How to write a Japanese resume by standard? Here is an A-to-Z guide

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  • Do you know that a Japanese standard resume is the first step to getting the job you want?

    Even if your Japanese ability is not very high, and your work experience is not very extensive, a curriculum vitae (“rirekisho” (履歴書) in Japanese) in the standard Japanese format will help you land a direct interview with the company you want to work for. Whether you pass the interview or not, you still will have accumulated a lot of interview experience and be able to face the recruiter without too much “butterfly-in-your-stomach” feeling. So, rirekisho is the very first tool you need to equip if you want to start finding a job in Japan.

    This article is a complete guide for you to write the most common Japanese standard resume! If you have finished reading the article and still do not feel confident enough to complete a rirekisho, please refer to some useful mobile applications here to tailor your rirekisho.

    Parts of the rirekisho

    Rirekisho has 8 parts:
    1. Basic personal information「基本情報欄」
    2. Education and working experience「学歴・職歴欄」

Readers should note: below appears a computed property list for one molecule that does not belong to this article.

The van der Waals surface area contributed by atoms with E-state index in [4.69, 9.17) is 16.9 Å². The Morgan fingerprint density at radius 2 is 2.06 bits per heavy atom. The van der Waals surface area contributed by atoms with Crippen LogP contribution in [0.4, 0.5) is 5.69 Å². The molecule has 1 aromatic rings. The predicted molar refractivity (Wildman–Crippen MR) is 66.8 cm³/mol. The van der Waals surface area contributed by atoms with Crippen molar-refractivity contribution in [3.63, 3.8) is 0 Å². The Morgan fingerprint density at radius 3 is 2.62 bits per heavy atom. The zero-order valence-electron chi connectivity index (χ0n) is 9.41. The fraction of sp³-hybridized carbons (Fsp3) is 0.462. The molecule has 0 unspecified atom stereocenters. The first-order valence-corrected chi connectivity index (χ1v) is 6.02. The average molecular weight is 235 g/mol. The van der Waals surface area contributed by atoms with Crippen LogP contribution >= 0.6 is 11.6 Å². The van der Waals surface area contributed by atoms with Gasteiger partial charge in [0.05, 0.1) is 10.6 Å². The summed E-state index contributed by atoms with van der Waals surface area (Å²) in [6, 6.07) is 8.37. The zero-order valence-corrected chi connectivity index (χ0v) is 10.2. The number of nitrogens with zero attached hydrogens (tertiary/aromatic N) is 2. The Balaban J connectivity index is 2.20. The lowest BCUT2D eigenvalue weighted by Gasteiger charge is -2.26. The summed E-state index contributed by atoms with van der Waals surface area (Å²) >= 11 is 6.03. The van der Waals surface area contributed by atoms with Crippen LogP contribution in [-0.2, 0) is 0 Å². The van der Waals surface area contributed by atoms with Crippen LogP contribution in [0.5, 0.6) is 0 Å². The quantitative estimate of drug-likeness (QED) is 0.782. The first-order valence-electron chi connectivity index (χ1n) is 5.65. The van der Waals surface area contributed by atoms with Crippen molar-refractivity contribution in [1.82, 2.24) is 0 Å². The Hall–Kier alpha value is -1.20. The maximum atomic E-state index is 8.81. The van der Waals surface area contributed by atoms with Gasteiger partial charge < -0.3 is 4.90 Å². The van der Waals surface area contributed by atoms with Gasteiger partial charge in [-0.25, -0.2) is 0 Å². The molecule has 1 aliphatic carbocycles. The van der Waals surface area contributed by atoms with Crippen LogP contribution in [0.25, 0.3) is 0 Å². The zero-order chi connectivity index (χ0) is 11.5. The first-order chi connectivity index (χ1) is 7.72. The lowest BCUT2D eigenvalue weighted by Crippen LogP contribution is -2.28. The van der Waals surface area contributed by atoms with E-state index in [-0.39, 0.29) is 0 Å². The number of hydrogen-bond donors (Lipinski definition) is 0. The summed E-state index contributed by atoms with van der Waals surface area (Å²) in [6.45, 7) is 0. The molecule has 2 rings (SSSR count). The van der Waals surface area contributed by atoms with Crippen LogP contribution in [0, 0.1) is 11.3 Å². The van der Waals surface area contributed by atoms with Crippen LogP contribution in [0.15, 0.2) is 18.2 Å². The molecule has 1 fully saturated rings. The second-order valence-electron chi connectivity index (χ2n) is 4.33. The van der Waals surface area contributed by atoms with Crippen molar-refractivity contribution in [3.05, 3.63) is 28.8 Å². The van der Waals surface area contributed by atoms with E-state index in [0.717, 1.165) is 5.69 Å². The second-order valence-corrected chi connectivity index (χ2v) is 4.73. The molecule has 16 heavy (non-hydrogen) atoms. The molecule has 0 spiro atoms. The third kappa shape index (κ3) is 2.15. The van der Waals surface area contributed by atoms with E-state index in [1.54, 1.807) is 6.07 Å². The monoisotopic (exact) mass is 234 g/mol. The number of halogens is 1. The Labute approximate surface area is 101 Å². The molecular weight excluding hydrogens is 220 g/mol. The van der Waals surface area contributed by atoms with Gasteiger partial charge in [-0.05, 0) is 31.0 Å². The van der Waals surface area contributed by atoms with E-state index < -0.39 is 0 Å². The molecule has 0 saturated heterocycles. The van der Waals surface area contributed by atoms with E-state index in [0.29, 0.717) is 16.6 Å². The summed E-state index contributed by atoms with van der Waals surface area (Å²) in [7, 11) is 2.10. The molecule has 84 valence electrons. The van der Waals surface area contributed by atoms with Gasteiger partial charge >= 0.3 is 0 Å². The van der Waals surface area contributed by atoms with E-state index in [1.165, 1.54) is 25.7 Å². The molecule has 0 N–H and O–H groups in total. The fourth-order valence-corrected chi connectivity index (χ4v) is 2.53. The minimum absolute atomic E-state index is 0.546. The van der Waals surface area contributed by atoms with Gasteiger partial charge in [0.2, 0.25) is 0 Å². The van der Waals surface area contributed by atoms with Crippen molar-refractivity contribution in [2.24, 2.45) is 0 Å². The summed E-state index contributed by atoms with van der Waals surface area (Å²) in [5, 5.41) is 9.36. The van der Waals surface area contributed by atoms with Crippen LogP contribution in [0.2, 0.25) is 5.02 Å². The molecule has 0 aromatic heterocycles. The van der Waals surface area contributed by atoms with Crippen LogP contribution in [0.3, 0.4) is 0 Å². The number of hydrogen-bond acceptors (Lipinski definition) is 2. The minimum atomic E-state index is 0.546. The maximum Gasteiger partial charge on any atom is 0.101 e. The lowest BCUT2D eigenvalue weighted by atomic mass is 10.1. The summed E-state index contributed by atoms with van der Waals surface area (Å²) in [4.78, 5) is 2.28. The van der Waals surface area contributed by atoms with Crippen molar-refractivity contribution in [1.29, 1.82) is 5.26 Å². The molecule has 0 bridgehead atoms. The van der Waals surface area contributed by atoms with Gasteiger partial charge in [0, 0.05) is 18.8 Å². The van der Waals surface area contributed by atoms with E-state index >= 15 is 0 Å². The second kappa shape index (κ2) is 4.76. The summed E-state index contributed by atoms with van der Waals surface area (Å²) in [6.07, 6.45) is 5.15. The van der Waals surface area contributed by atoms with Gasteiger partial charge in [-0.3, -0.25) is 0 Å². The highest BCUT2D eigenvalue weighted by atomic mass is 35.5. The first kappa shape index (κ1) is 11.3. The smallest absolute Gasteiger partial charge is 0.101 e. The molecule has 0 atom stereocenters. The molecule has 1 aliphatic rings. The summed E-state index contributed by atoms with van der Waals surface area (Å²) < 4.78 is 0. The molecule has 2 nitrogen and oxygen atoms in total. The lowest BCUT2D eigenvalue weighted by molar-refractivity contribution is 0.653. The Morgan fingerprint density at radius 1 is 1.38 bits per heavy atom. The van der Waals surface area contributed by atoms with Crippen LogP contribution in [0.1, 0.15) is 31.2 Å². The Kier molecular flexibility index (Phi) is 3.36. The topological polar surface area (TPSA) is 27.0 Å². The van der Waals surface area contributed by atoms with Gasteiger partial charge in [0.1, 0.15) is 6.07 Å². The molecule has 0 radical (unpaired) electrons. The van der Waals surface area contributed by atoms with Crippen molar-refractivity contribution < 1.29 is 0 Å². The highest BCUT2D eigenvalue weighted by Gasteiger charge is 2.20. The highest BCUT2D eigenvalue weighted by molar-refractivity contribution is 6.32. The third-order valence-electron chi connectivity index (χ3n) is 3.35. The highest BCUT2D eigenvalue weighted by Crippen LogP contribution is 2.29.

3. Licenses and certificates「免許・資格欄」
    4. Interests and special skills 「趣味・特技」
    5. Reasons for applying「志望動機」
    6. Motivation「本人希望欄」
    7. Awards「賞罰欄」
    8. Commute time「通勤時間欄」
    9. Spousal support「扶養家族欄」
    10. Rirekisho photo「証明写真」

    1. Basic personal information


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    Date of application
    – Fill in the date of submission or the previous day (in case of mailing)
    – Fill in the date with the interview date if you bring a printed out rirekisho to the interview
    – Unify all dates in the rirekisho by Japanese era name (for instance, this ear is 令和[Reiwa]! )

    Full name
    – Write your full name in the correct order as in your passport or your Japanese residence card. It should be written in ALL CAPITAL LETTERS.
    – Depending on the rirekisho sample you use, write the transcription name as follows:
    + 「ふりがな」= write in Hiragana
    + 「フリガナ」= write in Katakana

    Date of birth
    Write your date of birth with the Japanese era name, calculate the age accordingly to the date of application of the rirekisho.


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    Current address
    – Fill in the address as it is on your Japanese residence card, do not miss the prefecture or postal code.
    – Fill in the name of the apartment, the number of the room even when you are living in a sharehouse or a dormitory.